In Hawaii, there are two elements to the crime of robbery: 1) theft and 2) the use of force or the threat of using force. If there was a deadly instrument involved the robbery is typically charged as a first degree robbery. If there was no deadly instrument the robbery is usually charged as second degree robbery.
In many bank robberies, time is of the essence and a getaway driver and vehicle are used. The driver is often charged with robbery as well and the question arises as to how a driver can be charged with robbery when he or she was not even in the bank.
The answer lies in the theory of accomplice liability. If a person aids another in committing a crime while intending to promote or facilitate it, he or she is an accomplice. An accomplice can be charged with the underlying crime. A reasonable defense to accomplice liability is based on the intent requirement. Since an accomplice must intend to help commit the crime, if the prosecution can not show there was intent, a jury must acquit the defendant.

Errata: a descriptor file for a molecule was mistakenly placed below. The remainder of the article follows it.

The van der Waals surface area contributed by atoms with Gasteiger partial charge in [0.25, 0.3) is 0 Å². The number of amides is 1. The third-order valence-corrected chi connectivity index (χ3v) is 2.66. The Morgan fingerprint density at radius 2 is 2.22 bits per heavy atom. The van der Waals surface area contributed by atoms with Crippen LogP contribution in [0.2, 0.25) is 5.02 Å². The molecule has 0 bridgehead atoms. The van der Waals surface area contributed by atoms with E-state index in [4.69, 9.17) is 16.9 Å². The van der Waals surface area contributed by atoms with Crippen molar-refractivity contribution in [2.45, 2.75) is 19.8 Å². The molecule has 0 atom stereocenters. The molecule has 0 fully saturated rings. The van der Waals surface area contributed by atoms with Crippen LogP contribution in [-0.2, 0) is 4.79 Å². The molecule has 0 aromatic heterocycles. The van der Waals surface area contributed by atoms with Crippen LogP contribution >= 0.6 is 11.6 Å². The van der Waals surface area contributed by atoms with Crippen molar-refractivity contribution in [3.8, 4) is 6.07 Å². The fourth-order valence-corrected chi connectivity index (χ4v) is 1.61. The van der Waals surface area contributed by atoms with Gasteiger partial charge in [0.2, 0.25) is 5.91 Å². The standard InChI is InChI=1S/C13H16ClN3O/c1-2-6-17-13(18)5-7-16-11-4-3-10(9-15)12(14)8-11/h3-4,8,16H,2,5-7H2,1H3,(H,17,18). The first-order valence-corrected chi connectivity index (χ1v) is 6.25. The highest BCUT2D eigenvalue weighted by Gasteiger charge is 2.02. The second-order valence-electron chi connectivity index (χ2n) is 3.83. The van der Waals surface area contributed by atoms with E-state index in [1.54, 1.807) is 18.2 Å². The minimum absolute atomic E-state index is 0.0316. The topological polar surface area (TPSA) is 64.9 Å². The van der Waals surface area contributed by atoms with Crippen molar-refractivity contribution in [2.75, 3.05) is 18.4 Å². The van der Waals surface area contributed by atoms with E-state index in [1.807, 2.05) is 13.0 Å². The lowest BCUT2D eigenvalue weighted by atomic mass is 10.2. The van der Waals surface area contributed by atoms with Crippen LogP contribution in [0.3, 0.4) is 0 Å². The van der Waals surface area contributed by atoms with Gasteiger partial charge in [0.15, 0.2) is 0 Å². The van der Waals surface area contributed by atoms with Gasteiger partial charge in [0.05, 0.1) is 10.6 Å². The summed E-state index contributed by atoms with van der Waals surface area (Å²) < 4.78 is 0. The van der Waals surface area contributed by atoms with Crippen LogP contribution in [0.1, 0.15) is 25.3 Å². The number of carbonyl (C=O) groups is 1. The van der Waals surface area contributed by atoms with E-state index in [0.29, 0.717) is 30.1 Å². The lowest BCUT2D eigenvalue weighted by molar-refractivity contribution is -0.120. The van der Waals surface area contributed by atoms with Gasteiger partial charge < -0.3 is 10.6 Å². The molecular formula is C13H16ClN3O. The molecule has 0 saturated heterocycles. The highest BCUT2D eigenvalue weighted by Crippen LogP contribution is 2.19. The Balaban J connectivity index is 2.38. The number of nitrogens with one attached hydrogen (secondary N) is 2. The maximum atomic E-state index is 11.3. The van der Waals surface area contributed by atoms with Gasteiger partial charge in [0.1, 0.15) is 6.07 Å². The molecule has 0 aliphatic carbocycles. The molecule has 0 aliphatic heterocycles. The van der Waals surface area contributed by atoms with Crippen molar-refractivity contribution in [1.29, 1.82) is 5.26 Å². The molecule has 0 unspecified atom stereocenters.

Click on the links below for more information about first and second degree robbery.